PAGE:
Unequivocally Ambiguous

Humorous Stories on Parenting, Culture and Life

My first job and misdemeanor in the US — I Think

by | Apr 8, 2024 | Life | 0 comments

I was loving it. Do you want fries with that?

I always tell people my first job in the United States was at Starbucks because admitting the truth is a bit harder and somewhat illegal.

My first job in the United States was at McDonald’s.

There! I said it!!

I won’t tell you that it was better than you think. It was probably worse than you think.

You come out after your shift with a smell of rancid, overused seed oil that sticks to your pores and hands-on for dear life.

I visited San Diego when I was seventeen. My aunt had contemplated me moving there and finishing high school while I helped her raise her third kid — think like an au pair.

My mom had sent me with an “official” letter in Spanish stating I had completed the tenth grade at my school in Colombia.

This letter was written, printed, and signed by my mom and no official representative of my school, and it was meant to show I was ready to be in a senior grade.

In my mom’s mind, it was that easy. “What makes you think you can go be a senior?” “Well, I have a letter from my momma here, and she says so.”

I did not end up using the letter to stay in San Diego and study, but it did come in handy after being hired by McDonald’s.

At my training, the HR person asked me how old I was, and when she found out I was still underage, she was concerned that they had not collected all the proper information that showed my mom would allow me to work.

I quickly thought on my feet, and I showed this letter to prove to this person that my mom was indeed authorizing me to work underage.

I told the trainer the letter explicitly stated my mom’s consent for me to work.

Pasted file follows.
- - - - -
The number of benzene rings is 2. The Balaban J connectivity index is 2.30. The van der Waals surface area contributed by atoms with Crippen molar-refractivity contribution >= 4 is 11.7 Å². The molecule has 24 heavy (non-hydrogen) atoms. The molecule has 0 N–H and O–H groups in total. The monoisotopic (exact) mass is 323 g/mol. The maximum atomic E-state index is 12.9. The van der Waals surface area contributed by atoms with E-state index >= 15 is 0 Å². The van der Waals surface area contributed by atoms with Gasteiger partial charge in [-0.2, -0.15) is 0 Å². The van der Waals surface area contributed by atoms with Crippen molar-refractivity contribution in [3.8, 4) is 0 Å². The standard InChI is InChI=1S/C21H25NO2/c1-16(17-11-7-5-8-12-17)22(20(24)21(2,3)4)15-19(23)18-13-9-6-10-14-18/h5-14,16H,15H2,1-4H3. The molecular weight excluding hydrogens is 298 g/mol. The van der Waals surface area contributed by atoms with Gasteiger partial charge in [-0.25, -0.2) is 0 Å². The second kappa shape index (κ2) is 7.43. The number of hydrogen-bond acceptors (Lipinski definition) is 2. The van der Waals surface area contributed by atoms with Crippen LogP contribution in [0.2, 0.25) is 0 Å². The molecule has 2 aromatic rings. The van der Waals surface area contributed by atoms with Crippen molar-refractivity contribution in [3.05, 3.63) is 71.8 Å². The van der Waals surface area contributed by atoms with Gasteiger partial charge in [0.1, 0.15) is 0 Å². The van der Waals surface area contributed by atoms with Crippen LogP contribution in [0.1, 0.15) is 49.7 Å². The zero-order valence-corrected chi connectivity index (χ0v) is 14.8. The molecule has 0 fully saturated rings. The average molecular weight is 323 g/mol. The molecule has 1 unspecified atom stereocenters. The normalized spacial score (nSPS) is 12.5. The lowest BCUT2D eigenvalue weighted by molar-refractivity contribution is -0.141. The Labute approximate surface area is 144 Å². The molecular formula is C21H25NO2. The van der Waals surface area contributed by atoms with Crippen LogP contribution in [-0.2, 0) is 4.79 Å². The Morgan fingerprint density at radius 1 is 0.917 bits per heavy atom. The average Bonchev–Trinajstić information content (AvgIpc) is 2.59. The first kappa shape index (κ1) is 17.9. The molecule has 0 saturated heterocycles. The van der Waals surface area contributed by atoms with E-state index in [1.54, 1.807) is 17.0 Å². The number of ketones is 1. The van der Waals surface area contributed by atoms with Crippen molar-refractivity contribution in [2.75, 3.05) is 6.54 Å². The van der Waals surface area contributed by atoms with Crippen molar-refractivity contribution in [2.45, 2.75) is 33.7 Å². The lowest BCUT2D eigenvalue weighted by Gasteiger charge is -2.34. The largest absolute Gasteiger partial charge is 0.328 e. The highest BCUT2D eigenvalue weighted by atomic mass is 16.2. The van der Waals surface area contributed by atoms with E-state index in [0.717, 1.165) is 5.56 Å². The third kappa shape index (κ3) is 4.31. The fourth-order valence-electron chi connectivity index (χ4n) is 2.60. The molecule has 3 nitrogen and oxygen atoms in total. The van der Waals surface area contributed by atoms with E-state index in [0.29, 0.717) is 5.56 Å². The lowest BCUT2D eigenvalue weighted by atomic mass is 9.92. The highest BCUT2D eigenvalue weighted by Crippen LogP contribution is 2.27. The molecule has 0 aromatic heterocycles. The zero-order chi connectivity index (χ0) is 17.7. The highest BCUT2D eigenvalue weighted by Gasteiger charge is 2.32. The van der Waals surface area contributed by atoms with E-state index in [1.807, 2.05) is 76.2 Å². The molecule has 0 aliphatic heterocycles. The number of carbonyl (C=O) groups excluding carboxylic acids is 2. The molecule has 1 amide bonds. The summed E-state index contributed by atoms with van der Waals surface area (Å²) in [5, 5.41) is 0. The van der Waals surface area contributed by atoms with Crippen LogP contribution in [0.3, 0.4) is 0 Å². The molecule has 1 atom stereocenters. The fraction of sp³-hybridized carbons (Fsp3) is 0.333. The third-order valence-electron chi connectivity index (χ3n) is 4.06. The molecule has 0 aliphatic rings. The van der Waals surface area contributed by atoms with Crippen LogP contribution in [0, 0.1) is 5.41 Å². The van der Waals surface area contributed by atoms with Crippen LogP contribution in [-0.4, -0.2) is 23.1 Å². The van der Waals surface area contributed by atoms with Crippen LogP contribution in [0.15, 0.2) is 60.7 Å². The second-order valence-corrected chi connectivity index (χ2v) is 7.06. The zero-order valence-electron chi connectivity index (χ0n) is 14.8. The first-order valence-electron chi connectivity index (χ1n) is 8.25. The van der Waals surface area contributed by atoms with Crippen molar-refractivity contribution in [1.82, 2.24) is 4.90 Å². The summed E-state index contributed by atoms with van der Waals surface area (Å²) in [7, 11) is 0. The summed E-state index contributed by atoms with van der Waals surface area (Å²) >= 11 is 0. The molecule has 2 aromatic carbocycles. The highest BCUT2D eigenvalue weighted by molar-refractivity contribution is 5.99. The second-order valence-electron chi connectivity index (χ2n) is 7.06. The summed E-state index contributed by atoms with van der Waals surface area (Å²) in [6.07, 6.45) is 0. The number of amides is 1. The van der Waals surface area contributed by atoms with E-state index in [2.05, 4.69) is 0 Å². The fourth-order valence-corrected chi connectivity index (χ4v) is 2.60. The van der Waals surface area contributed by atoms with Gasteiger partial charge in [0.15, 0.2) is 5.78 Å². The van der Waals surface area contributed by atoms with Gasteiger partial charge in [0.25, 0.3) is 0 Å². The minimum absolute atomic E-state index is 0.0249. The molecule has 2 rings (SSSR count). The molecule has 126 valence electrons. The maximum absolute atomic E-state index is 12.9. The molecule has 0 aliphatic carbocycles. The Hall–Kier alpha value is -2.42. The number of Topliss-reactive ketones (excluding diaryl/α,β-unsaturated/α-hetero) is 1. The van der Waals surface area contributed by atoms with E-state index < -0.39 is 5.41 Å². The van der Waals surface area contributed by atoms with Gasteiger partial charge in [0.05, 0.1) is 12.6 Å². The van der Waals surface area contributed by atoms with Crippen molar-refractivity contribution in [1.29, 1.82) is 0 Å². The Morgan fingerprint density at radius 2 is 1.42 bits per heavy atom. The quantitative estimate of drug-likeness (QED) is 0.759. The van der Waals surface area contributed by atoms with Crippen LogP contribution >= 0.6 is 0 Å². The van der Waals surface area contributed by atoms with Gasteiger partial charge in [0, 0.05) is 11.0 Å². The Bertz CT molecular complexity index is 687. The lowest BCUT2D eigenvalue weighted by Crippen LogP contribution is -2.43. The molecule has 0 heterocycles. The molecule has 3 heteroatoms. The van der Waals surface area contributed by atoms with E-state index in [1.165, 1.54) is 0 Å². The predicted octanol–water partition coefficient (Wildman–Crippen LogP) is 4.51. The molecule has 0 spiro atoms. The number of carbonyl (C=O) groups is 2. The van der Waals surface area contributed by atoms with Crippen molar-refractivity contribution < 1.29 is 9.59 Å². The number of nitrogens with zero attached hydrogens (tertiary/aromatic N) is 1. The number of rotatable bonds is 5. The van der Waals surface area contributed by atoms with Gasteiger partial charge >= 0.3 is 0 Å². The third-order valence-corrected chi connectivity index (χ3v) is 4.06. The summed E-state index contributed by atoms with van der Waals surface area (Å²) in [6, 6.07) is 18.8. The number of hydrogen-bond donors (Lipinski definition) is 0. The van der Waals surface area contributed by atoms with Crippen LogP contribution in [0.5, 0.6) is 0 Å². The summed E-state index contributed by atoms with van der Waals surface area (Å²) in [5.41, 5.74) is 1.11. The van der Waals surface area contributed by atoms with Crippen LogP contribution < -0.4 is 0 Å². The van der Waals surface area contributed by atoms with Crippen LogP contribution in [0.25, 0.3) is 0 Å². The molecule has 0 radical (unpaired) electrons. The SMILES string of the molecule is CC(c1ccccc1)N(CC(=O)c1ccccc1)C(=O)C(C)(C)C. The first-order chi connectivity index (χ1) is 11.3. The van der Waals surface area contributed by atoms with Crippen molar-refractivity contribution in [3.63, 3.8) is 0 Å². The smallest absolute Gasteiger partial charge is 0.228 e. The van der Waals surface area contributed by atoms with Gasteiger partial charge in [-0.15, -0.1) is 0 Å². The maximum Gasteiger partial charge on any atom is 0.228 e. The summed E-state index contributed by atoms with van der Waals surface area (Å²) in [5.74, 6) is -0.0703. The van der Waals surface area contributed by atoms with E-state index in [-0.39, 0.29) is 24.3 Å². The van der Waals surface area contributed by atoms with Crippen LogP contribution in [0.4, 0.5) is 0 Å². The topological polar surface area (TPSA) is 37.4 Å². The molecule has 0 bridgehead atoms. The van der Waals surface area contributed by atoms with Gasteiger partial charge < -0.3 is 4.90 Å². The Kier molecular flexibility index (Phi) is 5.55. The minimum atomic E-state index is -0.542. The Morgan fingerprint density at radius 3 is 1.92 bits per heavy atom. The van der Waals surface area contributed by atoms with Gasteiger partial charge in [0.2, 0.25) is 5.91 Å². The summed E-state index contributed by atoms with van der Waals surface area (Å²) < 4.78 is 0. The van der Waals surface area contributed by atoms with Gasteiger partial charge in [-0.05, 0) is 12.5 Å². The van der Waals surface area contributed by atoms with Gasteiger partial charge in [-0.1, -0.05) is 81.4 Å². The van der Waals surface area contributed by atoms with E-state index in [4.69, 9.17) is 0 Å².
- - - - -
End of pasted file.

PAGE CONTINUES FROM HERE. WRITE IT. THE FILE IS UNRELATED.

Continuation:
It didn’t.

It was just a paragraph where my mom said I was a nice boy and a good student who had finished his junior year and had no mention of her permission for my underage labor.

The HR person looked at it intently for two minutes, pretending she knew enough Spanish to read this letter.

She didn’t.

No one takes two minutes to read the two sentences my mom had crafted. Then she folded the paper and said, “Okay, then.”

Maybe in those two minutes, she wasn’t trying to read the letter, but she was having a midlife crisis, “Jesus! What am I doing with my life? These people need no training to flip burgers and dunk fries in automated friers. You just flip burgers and dunk fries in automated friers.”

I was on my way to the glamorous life of a burger flipper.

My family was proud of me.

After my first day on the job, my aunt took me to the backyard of her house and took a picture of me. In the photo, I’m wearing my corporate-sanctioned uniform and McDonald’s cap.

I’m standing in a menacing pose, and next to me is my five-year-old cousin. We are both holding a football. What? I don’t even know what I was trying to accomplish or communicate with such a picture. None of the garments fit right, and my waistline was already showing the signs of partially hydrogenated oils and excessive calories.

I still have this picture, and I will never show it to you because talking about it is embarrassing enough.

When my aunt would pick me up at the end of my shift, she stopped short of hosing me down. But I wasn’t allowed anywhere in the house until I showered.

If I wanted to rest after a long shift, I could sit in the toilet before showering. It seems extreme, but the smell from working in that small, hot space flipping burgers and dunking fries warranted such a measure.

McDonald’s in itself was forgettable.

It wasn’t even a stand-alone McDonald’s. It was a McDonald’s inside a Walmart.

The only thing I remember from my time is that I gained twenty pounds in the first two weeks.

I know what you are thinking. “Whoa, Carlos, you are such a visionary. You were testing the hypothesis of “Supersize Me” before Morgan Spurlock.”

I wasn’t doing such a thing.

I tested a different hypothesis, “I bet I can try all the items on this menu before I have to go back to Colombia.”

I accomplished my mission. I even tried the very disgusting Filet-O-Fish sandwich. Other than those tidbits, I don’t remember much about my time working there.

I do remember the conversation I had with my aunt after my training.

I got in the car, ready to make fun of my classmates.

I especially wanted to mock an older lady who was also there getting the training. She was white, had white hair and blue eyes. In my mind, she didn’t belong there. She didn’t look like the kind of person who in my country would need a job like the one we were training for.

So, I wanted to mock her.

My aunt, who typically likes to joke around, turned serious and said, “I know things are different in Colombia. But in this country, we don’t make fun of anyone who works an honest job.”

That stuck with me.

That, the memory of the smell and the most stubborn last five pounds I have never been able to get rid of.


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